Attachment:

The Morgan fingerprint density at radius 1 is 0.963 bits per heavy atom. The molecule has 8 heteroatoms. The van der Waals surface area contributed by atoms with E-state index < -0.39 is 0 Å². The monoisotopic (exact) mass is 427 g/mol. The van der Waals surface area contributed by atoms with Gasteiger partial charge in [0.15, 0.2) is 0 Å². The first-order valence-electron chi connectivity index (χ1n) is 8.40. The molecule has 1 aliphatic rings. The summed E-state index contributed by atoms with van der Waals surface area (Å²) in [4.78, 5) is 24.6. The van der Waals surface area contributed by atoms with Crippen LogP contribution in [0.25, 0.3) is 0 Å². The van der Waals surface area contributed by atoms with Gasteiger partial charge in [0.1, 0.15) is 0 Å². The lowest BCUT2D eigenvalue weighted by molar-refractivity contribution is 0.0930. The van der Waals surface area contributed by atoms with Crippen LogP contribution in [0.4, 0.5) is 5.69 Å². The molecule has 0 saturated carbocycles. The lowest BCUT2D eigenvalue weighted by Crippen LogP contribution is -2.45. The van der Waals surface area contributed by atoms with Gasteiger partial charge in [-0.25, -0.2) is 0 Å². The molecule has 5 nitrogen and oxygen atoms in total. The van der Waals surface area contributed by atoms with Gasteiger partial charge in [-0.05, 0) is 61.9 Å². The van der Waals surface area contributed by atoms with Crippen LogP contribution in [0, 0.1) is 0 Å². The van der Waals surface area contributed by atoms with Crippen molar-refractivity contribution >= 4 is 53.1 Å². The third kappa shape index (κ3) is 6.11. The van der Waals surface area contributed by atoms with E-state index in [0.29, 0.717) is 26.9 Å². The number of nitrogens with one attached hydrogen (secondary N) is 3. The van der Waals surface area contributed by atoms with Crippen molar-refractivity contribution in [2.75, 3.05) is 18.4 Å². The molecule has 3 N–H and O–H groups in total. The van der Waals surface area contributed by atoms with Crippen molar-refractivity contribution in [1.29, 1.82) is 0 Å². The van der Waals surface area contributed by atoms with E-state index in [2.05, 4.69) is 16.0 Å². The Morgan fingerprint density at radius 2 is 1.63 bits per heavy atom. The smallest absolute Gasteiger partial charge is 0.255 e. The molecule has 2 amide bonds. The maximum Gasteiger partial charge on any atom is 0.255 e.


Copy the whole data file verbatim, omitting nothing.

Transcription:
The Morgan fingerprint density at radius 1 is 0.963 bits per heavy atom. The molecule has 8 heteroatoms. The van der Waals surface area contributed by atoms with E-state index < -0.39 is 0 Å². The monoisotopic (exact) mass is 427 g/mol. The van der Waals surface area contributed by atoms with Gasteiger partial charge in [0.15, 0.2) is 0 Å². The first-order valence-electron chi connectivity index (χ1n) is 8.40. The molecule has 1 aliphatic rings. The summed E-state index contributed by atoms with van der Waals surface area (Å²) in [4.78, 5) is 24.6. The van der Waals surface area contributed by atoms with Crippen LogP contribution in [0.25, 0.3) is 0 Å². The van der Waals surface area contributed by atoms with Gasteiger partial charge in [0.1, 0.15) is 0 Å². The lowest BCUT2D eigenvalue weighted by molar-refractivity contribution is 0.0930. The van der Waals surface area contributed by atoms with Crippen LogP contribution in [0.4, 0.5) is 5.69 Å². The molecule has 0 saturated carbocycles. The lowest BCUT2D eigenvalue weighted by Crippen LogP contribution is -2.45. The van der Waals surface area contributed by atoms with Gasteiger partial charge in [-0.25, -0.2) is 0 Å². The molecule has 5 nitrogen and oxygen atoms in total. The van der Waals surface area contributed by atoms with Gasteiger partial charge in [-0.05, 0) is 61.9 Å². The van der Waals surface area contributed by atoms with Crippen LogP contribution in [0, 0.1) is 0 Å². The van der Waals surface area contributed by atoms with Crippen molar-refractivity contribution >= 4 is 53.1 Å². The third kappa shape index (κ3) is 6.11. The van der Waals surface area contributed by atoms with E-state index in [0.29, 0.717) is 26.9 Å². The number of nitrogens with one attached hydrogen (secondary N) is 3. The van der Waals surface area contributed by atoms with Crippen molar-refractivity contribution in [2.75, 3.05) is 18.4 Å². The molecule has 3 N–H and O–H groups in total. The van der Waals surface area contributed by atoms with Crippen molar-refractivity contribution in [1.29, 1.82) is 0 Å². The van der Waals surface area contributed by atoms with E-state index in [2.05, 4.69) is 16.0 Å². The Morgan fingerprint density at radius 2 is 1.63 bits per heavy atom. The smallest absolute Gasteiger partial charge is 0.255 e. The molecule has 2 amide bonds. The maximum Gasteiger partial charge on any atom is 0.255 e.